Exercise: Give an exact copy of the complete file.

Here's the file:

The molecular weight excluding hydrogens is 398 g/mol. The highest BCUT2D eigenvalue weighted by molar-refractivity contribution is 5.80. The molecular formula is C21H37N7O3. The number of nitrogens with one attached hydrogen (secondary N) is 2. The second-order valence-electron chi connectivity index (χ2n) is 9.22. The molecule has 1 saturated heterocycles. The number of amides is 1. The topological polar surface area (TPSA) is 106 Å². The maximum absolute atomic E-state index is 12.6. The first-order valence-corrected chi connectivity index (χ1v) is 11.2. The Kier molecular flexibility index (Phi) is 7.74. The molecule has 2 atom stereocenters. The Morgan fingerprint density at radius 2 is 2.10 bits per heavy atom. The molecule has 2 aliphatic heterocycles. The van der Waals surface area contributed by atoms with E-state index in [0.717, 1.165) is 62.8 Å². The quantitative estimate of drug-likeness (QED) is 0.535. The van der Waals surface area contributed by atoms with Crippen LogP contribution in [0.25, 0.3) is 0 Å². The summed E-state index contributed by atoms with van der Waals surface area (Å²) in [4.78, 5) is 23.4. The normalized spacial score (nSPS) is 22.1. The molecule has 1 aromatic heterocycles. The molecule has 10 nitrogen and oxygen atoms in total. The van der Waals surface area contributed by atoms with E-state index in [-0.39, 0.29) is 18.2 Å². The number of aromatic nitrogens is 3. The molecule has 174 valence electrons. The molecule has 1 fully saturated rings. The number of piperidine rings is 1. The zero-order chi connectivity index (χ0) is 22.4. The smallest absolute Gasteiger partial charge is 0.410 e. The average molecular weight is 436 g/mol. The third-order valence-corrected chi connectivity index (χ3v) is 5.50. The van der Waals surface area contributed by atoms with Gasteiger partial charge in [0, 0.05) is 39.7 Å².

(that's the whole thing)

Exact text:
The molecular weight excluding hydrogens is 398 g/mol. The highest BCUT2D eigenvalue weighted by molar-refractivity contribution is 5.80. The molecular formula is C21H37N7O3. The number of nitrogens with one attached hydrogen (secondary N) is 2. The second-order valence-electron chi connectivity index (χ2n) is 9.22. The molecule has 1 saturated heterocycles. The number of amides is 1. The topological polar surface area (TPSA) is 106 Å². The maximum absolute atomic E-state index is 12.6. The first-order valence-corrected chi connectivity index (χ1v) is 11.2. The Kier molecular flexibility index (Phi) is 7.74. The molecule has 2 atom stereocenters. The Morgan fingerprint density at radius 2 is 2.10 bits per heavy atom. The molecule has 2 aliphatic heterocycles. The van der Waals surface area contributed by atoms with E-state index in [0.717, 1.165) is 62.8 Å². The quantitative estimate of drug-likeness (QED) is 0.535. The van der Waals surface area contributed by atoms with Crippen LogP contribution in [0.25, 0.3) is 0 Å². The summed E-state index contributed by atoms with van der Waals surface area (Å²) in [4.78, 5) is 23.4. The normalized spacial score (nSPS) is 22.1. The molecule has 1 aromatic heterocycles. The molecule has 10 nitrogen and oxygen atoms in total. The van der Waals surface area contributed by atoms with E-state index in [-0.39, 0.29) is 18.2 Å². The number of aromatic nitrogens is 3. The molecule has 174 valence electrons. The molecule has 1 fully saturated rings. The number of piperidine rings is 1. The zero-order chi connectivity index (χ0) is 22.4. The smallest absolute Gasteiger partial charge is 0.410 e. The average molecular weight is 436 g/mol. The third-order valence-corrected chi connectivity index (χ3v) is 5.50. The van der Waals surface area contributed by atoms with Gasteiger partial charge in [0, 0.05) is 39.7 Å².